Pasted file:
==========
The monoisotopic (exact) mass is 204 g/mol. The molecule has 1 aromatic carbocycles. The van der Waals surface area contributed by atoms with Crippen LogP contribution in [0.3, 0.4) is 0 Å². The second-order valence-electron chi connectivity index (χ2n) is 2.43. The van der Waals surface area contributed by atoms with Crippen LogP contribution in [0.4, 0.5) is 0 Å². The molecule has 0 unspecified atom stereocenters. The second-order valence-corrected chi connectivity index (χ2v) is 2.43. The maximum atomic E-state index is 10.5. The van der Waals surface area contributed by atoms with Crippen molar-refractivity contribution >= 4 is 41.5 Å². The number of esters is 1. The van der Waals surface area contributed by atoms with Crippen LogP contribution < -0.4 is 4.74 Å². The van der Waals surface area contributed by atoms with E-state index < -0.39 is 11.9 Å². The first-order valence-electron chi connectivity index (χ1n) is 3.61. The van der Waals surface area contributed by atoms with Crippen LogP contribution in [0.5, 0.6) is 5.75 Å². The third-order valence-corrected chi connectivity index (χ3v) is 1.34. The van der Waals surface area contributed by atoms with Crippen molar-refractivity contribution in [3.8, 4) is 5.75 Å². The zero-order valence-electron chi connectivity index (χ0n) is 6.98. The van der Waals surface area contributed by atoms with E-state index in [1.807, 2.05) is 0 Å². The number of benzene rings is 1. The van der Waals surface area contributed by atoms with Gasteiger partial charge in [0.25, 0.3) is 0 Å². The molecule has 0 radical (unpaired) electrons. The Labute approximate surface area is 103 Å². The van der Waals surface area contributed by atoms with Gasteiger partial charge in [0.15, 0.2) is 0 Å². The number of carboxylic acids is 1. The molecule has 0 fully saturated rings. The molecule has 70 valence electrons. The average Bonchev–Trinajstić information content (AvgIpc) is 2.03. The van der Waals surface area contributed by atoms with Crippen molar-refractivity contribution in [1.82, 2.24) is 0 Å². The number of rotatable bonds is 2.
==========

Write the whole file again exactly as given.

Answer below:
The monoisotopic (exact) mass is 204 g/mol. The molecule has 1 aromatic carbocycles. The van der Waals surface area contributed by atoms with Crippen LogP contribution in [0.3, 0.4) is 0 Å². The second-order valence-electron chi connectivity index (χ2n) is 2.43. The van der Waals surface area contributed by atoms with Crippen LogP contribution in [0.4, 0.5) is 0 Å². The molecule has 0 unspecified atom stereocenters. The second-order valence-corrected chi connectivity index (χ2v) is 2.43. The maximum atomic E-state index is 10.5. The van der Waals surface area contributed by atoms with Crippen molar-refractivity contribution >= 4 is 41.5 Å². The number of esters is 1. The van der Waals surface area contributed by atoms with Crippen LogP contribution < -0.4 is 4.74 Å². The van der Waals surface area contributed by atoms with E-state index < -0.39 is 11.9 Å². The first-order valence-electron chi connectivity index (χ1n) is 3.61. The van der Waals surface area contributed by atoms with Crippen LogP contribution in [0.5, 0.6) is 5.75 Å². The third-order valence-corrected chi connectivity index (χ3v) is 1.34. The van der Waals surface area contributed by atoms with Crippen molar-refractivity contribution in [3.8, 4) is 5.75 Å². The zero-order valence-electron chi connectivity index (χ0n) is 6.98. The van der Waals surface area contributed by atoms with E-state index in [1.807, 2.05) is 0 Å². The number of benzene rings is 1. The van der Waals surface area contributed by atoms with Gasteiger partial charge in [0.25, 0.3) is 0 Å². The molecule has 0 radical (unpaired) electrons. The Labute approximate surface area is 103 Å². The van der Waals surface area contributed by atoms with Gasteiger partial charge in [0.15, 0.2) is 0 Å². The number of carboxylic acids is 1. The molecule has 0 fully saturated rings. The molecule has 70 valence electrons. The average Bonchev–Trinajstić information content (AvgIpc) is 2.03. The van der Waals surface area contributed by atoms with Crippen molar-refractivity contribution in [1.82, 2.24) is 0 Å². The number of rotatable bonds is 2.